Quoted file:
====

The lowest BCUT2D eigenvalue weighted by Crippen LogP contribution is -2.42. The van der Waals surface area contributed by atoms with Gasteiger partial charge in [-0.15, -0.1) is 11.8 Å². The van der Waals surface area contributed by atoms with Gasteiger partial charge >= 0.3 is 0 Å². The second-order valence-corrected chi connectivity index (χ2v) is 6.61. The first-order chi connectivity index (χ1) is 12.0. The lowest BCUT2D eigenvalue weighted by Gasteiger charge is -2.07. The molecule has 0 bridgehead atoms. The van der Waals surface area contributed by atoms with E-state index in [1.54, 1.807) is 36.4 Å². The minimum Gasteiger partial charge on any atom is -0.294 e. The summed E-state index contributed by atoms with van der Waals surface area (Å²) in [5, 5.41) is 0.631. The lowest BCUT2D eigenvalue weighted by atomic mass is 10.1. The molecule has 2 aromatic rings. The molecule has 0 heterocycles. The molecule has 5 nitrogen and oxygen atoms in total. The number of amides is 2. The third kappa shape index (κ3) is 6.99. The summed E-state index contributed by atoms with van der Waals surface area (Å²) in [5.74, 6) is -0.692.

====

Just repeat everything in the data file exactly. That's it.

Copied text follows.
The lowest BCUT2D eigenvalue weighted by Crippen LogP contribution is -2.42. The van der Waals surface area contributed by atoms with Gasteiger partial charge in [-0.15, -0.1) is 11.8 Å². The van der Waals surface area contributed by atoms with Gasteiger partial charge >= 0.3 is 0 Å². The second-order valence-corrected chi connectivity index (χ2v) is 6.61. The first-order chi connectivity index (χ1) is 12.0. The lowest BCUT2D eigenvalue weighted by Gasteiger charge is -2.07. The molecule has 0 bridgehead atoms. The van der Waals surface area contributed by atoms with E-state index in [1.54, 1.807) is 36.4 Å². The minimum Gasteiger partial charge on any atom is -0.294 e. The summed E-state index contributed by atoms with van der Waals surface area (Å²) in [5, 5.41) is 0.631. The lowest BCUT2D eigenvalue weighted by atomic mass is 10.1. The molecule has 2 aromatic rings. The molecule has 0 heterocycles. The molecule has 5 nitrogen and oxygen atoms in total. The number of amides is 2. The third kappa shape index (κ3) is 6.99. The summed E-state index contributed by atoms with van der Waals surface area (Å²) in [5.74, 6) is -0.692.